Posts tagged " cheating "

Cheating thoughts vs. cheating actions

January 8th, 2020 Posted by Ask the Rabbi 14 comments

Dear Rabbi and Susan,

Is cheating in thoughts as bad as bad as cheating in reality? And how does one drive away those sinful thoughts?

Kind regards,

Julia

Dear Julia,

A piece of useful parenting information is to avoid phrases such as, “You’re such a good girl.” Obviously, it is a terrible mistake to tell a child that she is a bad girl even if she has just used your favorite lipstick to draw a mural on the wall. She did something naughty, but it does not touch the essence of who she is.  But what is wrong with the reverse?

Let’s imagine that you just watched a toddler snatch a toy from your five-year-old son. Your son gets another toy, distracts the baby with it and reclaims his prized possession. Why wouldn’t you admiringly tell him that he’s a good boy? (No, Julia, this is not mistakenly a Practical Parenting column. It is all relevant to your question.)

Your son did a good thing, maybe even a great thing. He withheld anger and did some effective problem-solving. However, inside he may have felt angry with a strong urge to punch the toddler. Telling your son that he is good contradicts his feelings and confuses him. Complimenting his action (and maybe even rewarding him) is a better idea. Our ultimate  goal for him down the road,  is for him not to even feel angry, but acting correctly is a vital first step.

Back to adults. God does instruct us to control our thoughts. Here are two examples: Leviticus 19:17 tells us not to hate our brother in our hearts and the Tenth Statement (Commandment) tells us not to covet in both Exodus 20:17 and Deuteronomy 5:21. Clearly God expects us to control our thoughts and feelings.  My (RDL) mother, one time, reacted with a long, forceful and unforgettable lesson when as a child, I retorted to one of her admonitions with, “Well, I can’t help how I feel!”   I have never uttered that phrase since.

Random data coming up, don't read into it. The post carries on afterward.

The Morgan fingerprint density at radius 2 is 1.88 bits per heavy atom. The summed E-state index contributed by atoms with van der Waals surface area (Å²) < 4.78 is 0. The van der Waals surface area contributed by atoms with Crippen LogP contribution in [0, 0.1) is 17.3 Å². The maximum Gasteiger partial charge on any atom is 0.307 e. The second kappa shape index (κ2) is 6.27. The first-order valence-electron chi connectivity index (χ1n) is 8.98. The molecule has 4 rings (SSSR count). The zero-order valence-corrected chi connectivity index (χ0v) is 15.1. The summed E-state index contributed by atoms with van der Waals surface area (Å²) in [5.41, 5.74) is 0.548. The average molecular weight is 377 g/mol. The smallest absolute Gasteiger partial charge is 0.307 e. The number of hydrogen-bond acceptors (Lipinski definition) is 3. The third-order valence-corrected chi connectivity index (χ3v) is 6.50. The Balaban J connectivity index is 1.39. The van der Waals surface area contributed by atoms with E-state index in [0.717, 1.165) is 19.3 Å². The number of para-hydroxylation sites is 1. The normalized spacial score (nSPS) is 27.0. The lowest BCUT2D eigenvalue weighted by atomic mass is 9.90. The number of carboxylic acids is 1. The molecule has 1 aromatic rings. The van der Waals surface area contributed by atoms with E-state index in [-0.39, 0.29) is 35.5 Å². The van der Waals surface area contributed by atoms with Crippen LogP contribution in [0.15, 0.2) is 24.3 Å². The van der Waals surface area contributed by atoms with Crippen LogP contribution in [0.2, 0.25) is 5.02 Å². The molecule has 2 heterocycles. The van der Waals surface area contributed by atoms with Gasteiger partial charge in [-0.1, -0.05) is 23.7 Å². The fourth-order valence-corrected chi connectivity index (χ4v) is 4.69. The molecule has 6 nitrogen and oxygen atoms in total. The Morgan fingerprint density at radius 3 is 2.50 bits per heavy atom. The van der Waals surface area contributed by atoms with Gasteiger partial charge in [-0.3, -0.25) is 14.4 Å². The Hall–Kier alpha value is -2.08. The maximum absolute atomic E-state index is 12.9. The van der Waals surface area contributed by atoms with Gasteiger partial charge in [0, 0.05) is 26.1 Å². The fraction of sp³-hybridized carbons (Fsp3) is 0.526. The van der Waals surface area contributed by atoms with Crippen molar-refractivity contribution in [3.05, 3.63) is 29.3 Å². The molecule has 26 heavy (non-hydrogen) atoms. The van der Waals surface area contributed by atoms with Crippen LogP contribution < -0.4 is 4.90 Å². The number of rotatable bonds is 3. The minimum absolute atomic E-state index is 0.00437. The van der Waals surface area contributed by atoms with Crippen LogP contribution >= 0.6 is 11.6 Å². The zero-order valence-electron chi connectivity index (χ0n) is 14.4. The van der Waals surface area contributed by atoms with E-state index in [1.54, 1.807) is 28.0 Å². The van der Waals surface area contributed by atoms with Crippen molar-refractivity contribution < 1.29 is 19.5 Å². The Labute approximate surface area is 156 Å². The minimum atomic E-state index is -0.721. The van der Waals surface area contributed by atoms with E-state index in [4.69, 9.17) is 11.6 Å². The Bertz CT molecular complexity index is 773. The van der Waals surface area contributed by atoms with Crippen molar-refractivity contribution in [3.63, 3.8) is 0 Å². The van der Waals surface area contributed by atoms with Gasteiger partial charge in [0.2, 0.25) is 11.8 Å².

Indeed, entertaining wrong feelings or bad thoughts may well damage our relationship with an individual, like our spouse in your example.  It also reveals a crack in our relationship with God, but it doesn’t harm society in the same way that bad behavior or a wrong action does.   However, doing the wrong thing damages our relationship with individuals, with society and with God.  We must recognize that doing something wrong is far more egregious than thinking something wrong, as bad as that may be.   Desiring someone else, contemplating adultery or even fantasizing about it are certainly harmful but not nearly the same betrayal of our spouse that committing adultery is.

Sinning in action is certainly a greater problem than sinning in our hearts however  we are expected to direct our thoughts correctly.  Telling ourselves not to think about something specific doesn’t help. We’re sure you’ve heard that the best way to get someone to think of a pink elephant is to tell them, “Whatever you do, don’t think of a pink elephant!”

What we can do, however,  is redirect our thoughts. When we catch a forbidden thought or negative emotion entering our consciousness we need to take action. Thoughts don’t control thoughts, only actions do.  For those  on a high level, studying Bible may be enough to divert negative thinking. For the rest  of us, something that requires  our concentration like doing a puzzle or singing a song out loud or making a phone call may work better. Physically changing our posture by going for a walk or exercising can be helpful as well. Even if it’s nighttime, getting out of bed and washing a few dishes may be the ticket.